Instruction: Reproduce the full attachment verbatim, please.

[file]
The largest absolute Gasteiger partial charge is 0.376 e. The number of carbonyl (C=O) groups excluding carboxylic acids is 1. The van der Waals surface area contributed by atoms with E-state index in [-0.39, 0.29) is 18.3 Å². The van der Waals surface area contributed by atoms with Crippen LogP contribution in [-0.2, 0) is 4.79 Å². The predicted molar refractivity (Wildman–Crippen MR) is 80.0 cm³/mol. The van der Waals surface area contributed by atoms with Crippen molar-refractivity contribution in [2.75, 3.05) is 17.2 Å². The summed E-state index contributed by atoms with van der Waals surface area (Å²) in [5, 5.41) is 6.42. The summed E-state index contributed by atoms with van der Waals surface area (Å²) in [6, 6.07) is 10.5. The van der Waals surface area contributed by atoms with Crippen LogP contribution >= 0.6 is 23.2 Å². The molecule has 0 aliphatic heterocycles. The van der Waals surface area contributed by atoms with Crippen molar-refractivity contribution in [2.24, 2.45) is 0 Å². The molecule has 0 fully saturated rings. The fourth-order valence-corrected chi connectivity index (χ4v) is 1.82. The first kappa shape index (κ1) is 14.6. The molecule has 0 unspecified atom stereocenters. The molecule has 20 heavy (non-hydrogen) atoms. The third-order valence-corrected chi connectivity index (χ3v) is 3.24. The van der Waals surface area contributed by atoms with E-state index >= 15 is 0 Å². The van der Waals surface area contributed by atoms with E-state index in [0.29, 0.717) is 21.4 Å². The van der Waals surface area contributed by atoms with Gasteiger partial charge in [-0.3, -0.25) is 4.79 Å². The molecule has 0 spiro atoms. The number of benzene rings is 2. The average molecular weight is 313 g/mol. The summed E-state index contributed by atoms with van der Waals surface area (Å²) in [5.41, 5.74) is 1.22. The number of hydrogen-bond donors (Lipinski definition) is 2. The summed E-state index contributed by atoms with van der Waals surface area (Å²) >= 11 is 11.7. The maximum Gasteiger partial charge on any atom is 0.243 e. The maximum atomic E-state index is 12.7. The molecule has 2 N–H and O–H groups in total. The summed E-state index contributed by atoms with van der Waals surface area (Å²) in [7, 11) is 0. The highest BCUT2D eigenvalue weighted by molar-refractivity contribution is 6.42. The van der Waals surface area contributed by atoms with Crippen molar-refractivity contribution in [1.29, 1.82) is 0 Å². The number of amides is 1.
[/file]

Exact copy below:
The largest absolute Gasteiger partial charge is 0.376 e. The number of carbonyl (C=O) groups excluding carboxylic acids is 1. The van der Waals surface area contributed by atoms with E-state index in [-0.39, 0.29) is 18.3 Å². The van der Waals surface area contributed by atoms with Crippen LogP contribution in [-0.2, 0) is 4.79 Å². The predicted molar refractivity (Wildman–Crippen MR) is 80.0 cm³/mol. The van der Waals surface area contributed by atoms with Crippen molar-refractivity contribution in [2.75, 3.05) is 17.2 Å². The summed E-state index contributed by atoms with van der Waals surface area (Å²) in [5, 5.41) is 6.42. The summed E-state index contributed by atoms with van der Waals surface area (Å²) in [6, 6.07) is 10.5. The van der Waals surface area contributed by atoms with Crippen LogP contribution >= 0.6 is 23.2 Å². The molecule has 0 aliphatic heterocycles. The van der Waals surface area contributed by atoms with Crippen molar-refractivity contribution in [2.24, 2.45) is 0 Å². The molecule has 0 fully saturated rings. The fourth-order valence-corrected chi connectivity index (χ4v) is 1.82. The first kappa shape index (κ1) is 14.6. The molecule has 0 unspecified atom stereocenters. The molecule has 20 heavy (non-hydrogen) atoms. The third-order valence-corrected chi connectivity index (χ3v) is 3.24. The van der Waals surface area contributed by atoms with E-state index >= 15 is 0 Å². The van der Waals surface area contributed by atoms with E-state index in [0.29, 0.717) is 21.4 Å². The van der Waals surface area contributed by atoms with Gasteiger partial charge in [-0.3, -0.25) is 4.79 Å². The molecule has 0 spiro atoms. The number of benzene rings is 2. The average molecular weight is 313 g/mol. The summed E-state index contributed by atoms with van der Waals surface area (Å²) in [5.41, 5.74) is 1.22. The number of hydrogen-bond donors (Lipinski definition) is 2. The summed E-state index contributed by atoms with van der Waals surface area (Å²) >= 11 is 11.7. The maximum Gasteiger partial charge on any atom is 0.243 e. The maximum atomic E-state index is 12.7. The molecule has 2 N–H and O–H groups in total. The summed E-state index contributed by atoms with van der Waals surface area (Å²) in [7, 11) is 0. The highest BCUT2D eigenvalue weighted by molar-refractivity contribution is 6.42. The van der Waals surface area contributed by atoms with Crippen molar-refractivity contribution in [1.29, 1.82) is 0 Å². The number of amides is 1.